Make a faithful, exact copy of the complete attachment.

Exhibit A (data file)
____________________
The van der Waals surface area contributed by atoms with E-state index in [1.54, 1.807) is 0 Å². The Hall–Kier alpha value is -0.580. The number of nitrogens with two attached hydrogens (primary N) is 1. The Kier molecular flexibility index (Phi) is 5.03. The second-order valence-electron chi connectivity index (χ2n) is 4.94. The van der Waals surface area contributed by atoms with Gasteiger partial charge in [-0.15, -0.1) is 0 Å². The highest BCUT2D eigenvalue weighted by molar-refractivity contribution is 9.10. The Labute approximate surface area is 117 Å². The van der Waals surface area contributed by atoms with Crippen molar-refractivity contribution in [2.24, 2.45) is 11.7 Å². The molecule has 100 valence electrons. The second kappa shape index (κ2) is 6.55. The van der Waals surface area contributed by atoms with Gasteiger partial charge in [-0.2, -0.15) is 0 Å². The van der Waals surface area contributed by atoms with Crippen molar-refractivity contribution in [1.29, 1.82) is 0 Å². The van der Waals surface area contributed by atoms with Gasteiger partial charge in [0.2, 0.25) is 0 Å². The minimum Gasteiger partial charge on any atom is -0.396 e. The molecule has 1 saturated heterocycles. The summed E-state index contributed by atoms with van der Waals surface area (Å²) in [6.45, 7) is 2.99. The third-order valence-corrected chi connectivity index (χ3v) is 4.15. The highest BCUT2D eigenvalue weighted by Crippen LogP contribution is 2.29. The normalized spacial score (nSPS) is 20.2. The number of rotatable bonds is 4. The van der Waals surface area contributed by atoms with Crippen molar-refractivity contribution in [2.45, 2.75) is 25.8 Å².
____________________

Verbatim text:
The van der Waals surface area contributed by atoms with E-state index in [1.54, 1.807) is 0 Å². The Hall–Kier alpha value is -0.580. The number of nitrogens with two attached hydrogens (primary N) is 1. The Kier molecular flexibility index (Phi) is 5.03. The second-order valence-electron chi connectivity index (χ2n) is 4.94. The van der Waals surface area contributed by atoms with Gasteiger partial charge in [-0.15, -0.1) is 0 Å². The highest BCUT2D eigenvalue weighted by molar-refractivity contribution is 9.10. The Labute approximate surface area is 117 Å². The van der Waals surface area contributed by atoms with Crippen molar-refractivity contribution in [2.24, 2.45) is 11.7 Å². The molecule has 100 valence electrons. The second kappa shape index (κ2) is 6.55. The van der Waals surface area contributed by atoms with Gasteiger partial charge in [-0.2, -0.15) is 0 Å². The van der Waals surface area contributed by atoms with Crippen molar-refractivity contribution in [1.29, 1.82) is 0 Å². The van der Waals surface area contributed by atoms with Gasteiger partial charge in [0.2, 0.25) is 0 Å². The minimum Gasteiger partial charge on any atom is -0.396 e. The molecule has 1 saturated heterocycles. The summed E-state index contributed by atoms with van der Waals surface area (Å²) in [6.45, 7) is 2.99. The third-order valence-corrected chi connectivity index (χ3v) is 4.15. The highest BCUT2D eigenvalue weighted by Crippen LogP contribution is 2.29. The normalized spacial score (nSPS) is 20.2. The number of rotatable bonds is 4. The van der Waals surface area contributed by atoms with Crippen molar-refractivity contribution in [2.45, 2.75) is 25.8 Å².